Subject to alternative suggestions I think we will find that the effect of more meridional/equatorward jets on the amount of solar energy entering the oceans (reducing it due to increased cloudiness) more than offsets the recharge process that would otherwise occur during La Nina.
    Likewise the effect of more zonal/poleward jets on the amount of solar energy entering the oceans (increasing it due to decreased cloudiness) more than offsets the discharge process that would otherwise occur during El Nino.
    Assuming the sun does have a significant effect on the surface air pressure distribution that would then give us the observed increase in ocean heat content during a period of increasing solar activity such as that from LIA to date AND a bias in favour of El Ninos AND upward stepping from one 60 year cycle to the next.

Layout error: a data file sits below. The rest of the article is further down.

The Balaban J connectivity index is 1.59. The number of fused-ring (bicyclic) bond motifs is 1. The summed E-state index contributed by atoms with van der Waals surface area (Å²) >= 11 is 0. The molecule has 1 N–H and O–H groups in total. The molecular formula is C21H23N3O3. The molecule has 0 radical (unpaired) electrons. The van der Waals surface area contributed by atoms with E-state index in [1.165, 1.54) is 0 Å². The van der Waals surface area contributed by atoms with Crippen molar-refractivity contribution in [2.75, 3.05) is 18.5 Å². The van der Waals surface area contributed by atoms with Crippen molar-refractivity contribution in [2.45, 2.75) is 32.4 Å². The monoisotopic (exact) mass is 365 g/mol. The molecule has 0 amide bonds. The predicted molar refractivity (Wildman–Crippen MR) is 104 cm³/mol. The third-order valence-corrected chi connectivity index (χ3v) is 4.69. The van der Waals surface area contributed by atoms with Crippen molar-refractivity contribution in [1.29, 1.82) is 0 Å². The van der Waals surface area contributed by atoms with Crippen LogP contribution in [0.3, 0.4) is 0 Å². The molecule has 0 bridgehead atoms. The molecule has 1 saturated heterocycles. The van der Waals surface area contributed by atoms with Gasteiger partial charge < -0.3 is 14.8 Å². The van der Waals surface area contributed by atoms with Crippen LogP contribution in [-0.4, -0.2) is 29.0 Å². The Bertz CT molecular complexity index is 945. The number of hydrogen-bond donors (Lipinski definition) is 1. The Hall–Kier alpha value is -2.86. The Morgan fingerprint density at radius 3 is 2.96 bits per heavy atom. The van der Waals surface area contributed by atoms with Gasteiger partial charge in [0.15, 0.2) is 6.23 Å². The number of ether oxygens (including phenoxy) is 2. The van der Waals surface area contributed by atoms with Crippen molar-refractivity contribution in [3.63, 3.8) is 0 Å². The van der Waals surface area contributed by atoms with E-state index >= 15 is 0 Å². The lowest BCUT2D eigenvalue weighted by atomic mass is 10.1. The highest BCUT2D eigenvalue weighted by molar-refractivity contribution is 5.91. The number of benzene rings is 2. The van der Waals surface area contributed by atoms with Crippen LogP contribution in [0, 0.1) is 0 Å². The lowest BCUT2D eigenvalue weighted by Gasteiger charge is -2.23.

That is the neatest solution to explain the observations.

  15. Dear Stephen Wilde,
    I have found a significant Lunar atmospheric tidal effect on surface air pressure distribution. I have reason to believe that one effect of this tidally induced phenomenon may be to increase and decrease meridional/zonal air flow on inter-annual to decadal time scales.
    I am sorry but I cannot elaborate further until the work is submitted for peer review.

  16. TrueNorthist says:
    October 19, 2011 at 5:04 am
    Environmental Canada’s Dave Phillips is already spreading the warmth. He has made various claims like this before, and has been wrong roughly 90% of the time. Yet folks keep climbing up to his lair, seeking his erroneous predictions.
    ————-